Per, just now:

. . . .Merck & Co. said Tuesday it expects adjusted first-quarter profit of 95 cents to 98 cents a share, compared to the Wall Street estimate of $1.01 a share in a survey of analysts by FactSet Research. . . .

Just as I said, right here, just about three months ago. Currencies will be an important Merck headwind in 2012 -- unless the global economic balance shifts significantly in the second half of 2012.

Monday, March 5, 2012

Merck's Peter Kim To Webcast, At Cowen & Co. -- in Boston -- Tomorrow

He's not likely to make any real news in Boston tomorrow, but we'll likely listen in just the same. We may liveblog any real news:

. . . .Peter Kim, president of Merck Research Laboratories, is scheduled to present at the Cowen & Company 32nd Annual Health Care Conference in Boston, Mass. on March 6 at 8:40 a.m. EST. Investors, analysts, members of the media and the general public are invited to listen to a live audio webcast of the presentation. . . .

So, do stop back by -- around 8:40 Eastern tomorrow morning. I doubt he'll discuss the ragweed allergy candidate, or the FDA complete response on "Son of Vytorin" [great tag, there Matt Herper!] -- but who knows?

FDA: "No, For Now" -- On Lipitor®/Zetia® Combo Pill

Not remotely surprising -- but Merck must now either decide to double-down, and invest anew in the combo-pill (despite the vagaries experienced with the Vytorin® combo-pill), or decide to cut its losses, and move on. Fascinating. [More of my background, here.] From the AP, then:

. . . .The Merck experimental drug combines the company's cholesterol drug Zetia with a generic version of rival Pfizer Inc.'s Lipitor, which had been the top-selling drug of all time.

Merck says company officials will talk with the FDA to determine the next steps for trying to win approval. . . .

This actually may save Whitehouse Station some money in the longer run, if it decides to moth-ball the combo. Obviously, Lipitor® is now a cheap generic, and the jury is still out (IMPROVE-IT -- due 2014) on whether statins (of which Lipitor is one) combined with Zetia® actually improve outcomes, or just lower the numbers, in blood levels, without any overall CV risk reduction effect.

Sunday, March 4, 2012

Merck To Enter Crowded, Lower-Priced Homeopathics (Ragweed Allergy Remedies) -- By 2014?

I've long believed that there are at least some homeopathic remedies that actually work, against a range of conditions and diseases. It would seem that Whitehouse Station is (becoming) a believer, as well.

The long term problem has been -- as to the homeopathics -- that they generally lack the rigorous study data FDA requires to make an allergy-relieving/health care labeling claim. Once again, it seems that Merck is looking to change that -- at least as to ragweed antigens, and grass antigens. [It will in part cannibalize the OTC versions of Claritin®, etc. -- I guess.]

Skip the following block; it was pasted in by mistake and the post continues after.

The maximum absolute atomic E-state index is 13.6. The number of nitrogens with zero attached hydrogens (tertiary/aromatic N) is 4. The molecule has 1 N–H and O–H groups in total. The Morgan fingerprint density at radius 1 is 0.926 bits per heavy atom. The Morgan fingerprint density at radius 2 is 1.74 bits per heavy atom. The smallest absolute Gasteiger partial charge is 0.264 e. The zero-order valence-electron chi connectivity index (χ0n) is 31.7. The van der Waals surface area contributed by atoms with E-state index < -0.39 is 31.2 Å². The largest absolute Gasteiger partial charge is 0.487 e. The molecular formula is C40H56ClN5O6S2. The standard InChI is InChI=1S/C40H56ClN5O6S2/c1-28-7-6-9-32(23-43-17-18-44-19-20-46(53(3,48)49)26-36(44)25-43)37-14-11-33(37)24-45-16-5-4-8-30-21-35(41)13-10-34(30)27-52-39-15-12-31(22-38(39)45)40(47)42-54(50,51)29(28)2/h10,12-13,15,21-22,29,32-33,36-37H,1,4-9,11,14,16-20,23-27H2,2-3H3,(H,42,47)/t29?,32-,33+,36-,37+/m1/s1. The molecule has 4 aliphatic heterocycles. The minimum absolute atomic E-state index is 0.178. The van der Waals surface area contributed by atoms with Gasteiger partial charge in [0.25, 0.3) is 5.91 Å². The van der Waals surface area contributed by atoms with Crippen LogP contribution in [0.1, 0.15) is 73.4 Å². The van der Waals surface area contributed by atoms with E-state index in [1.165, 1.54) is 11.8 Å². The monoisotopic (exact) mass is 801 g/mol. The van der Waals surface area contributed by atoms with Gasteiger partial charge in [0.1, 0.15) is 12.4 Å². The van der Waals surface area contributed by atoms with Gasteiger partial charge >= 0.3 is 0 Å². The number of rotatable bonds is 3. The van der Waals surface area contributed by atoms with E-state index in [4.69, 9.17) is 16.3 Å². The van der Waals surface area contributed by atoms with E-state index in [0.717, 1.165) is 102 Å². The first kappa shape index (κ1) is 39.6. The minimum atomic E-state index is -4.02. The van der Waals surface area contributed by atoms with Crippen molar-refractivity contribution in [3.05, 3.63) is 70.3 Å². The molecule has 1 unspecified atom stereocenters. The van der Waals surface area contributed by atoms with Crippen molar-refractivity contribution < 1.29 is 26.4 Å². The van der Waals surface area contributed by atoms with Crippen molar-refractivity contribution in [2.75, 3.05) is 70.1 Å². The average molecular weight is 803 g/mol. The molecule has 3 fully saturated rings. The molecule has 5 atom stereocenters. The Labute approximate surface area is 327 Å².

While Merck is pitching it as an alternative to allergy shots (in doctors' offices), as well, it will also have to go head to head with numerous (generally low-priced) homeopathic pills and capsules. I'll be curious to see whether the study data will support "pharmaceutical-grade" as a pricing differentiator.

Merck posseses, by license, the North American rights to a new ragweed-antigen based daily oral drug candidate developed by ALK-Abelló. It has shown moderately positive results, at least as compared to a placebo, in a Phase III trial. These studies were just reported at a conference in Orlando, Florida this weekend.

From Reuters, this morning -- just a bit -- do go read it all:

. . . .Merck & Co on Sunday said it would seek U.S. approvals next year for separate allergy pills that help tame the immune system's reaction to ragweed and grass, and the drugmaker released favorable data from a late-stage trial of the ragweed medicine.

The pills are meant to be an alternative to traditional allergy shots given in doctors' offices, which include a mixture of proteins that gradually weaken the immune system's response to ragweed, grass, foods and other allergy triggers.

The Phase III study involved 565 patients 18 to 50 years old prone to ragweed-induced allergies, with or without asthma. Patients took Merck's once-daily tablet for 52 weeks, at one of two available doses, or took placebos.

The active ingredient of the pill is Ambrosia artemisifolia, the chemical name of the ragweed allergen, or protein, that causes runny noses, sneezing and other miseries for millions of Americans. . . .

Specifically, the pill reduced allergy symptoms during peak ragweed season by 17 percent and 14 percent, respectively, at the higher and lower doses. . . .

The studies will support the thesis, no doubt -- but will they be enough to push the homeopathics to the side -- or will Merck's spend on an FDA approval backfire, and bolster demand for the homeopathics (many of which contain the very same active ingredient)? Only time will tell. At least Merck is looking everywhere, for new revenue, it seems.

Friday, March 2, 2012

Unusually Strong Hiring -- At Merck's Nascent Durham, NC Vaccines Facility

Local Raleigh-Durham news outlets are reporting that the vaccine ramp-up is running ahead of schedule:

. . . .By the end of this year, Merck will grow its Durham vaccine-producing plant to 1,000 employees, higher than previous estimates and nearly five times larger than the work force at the beginning of 2010. . . .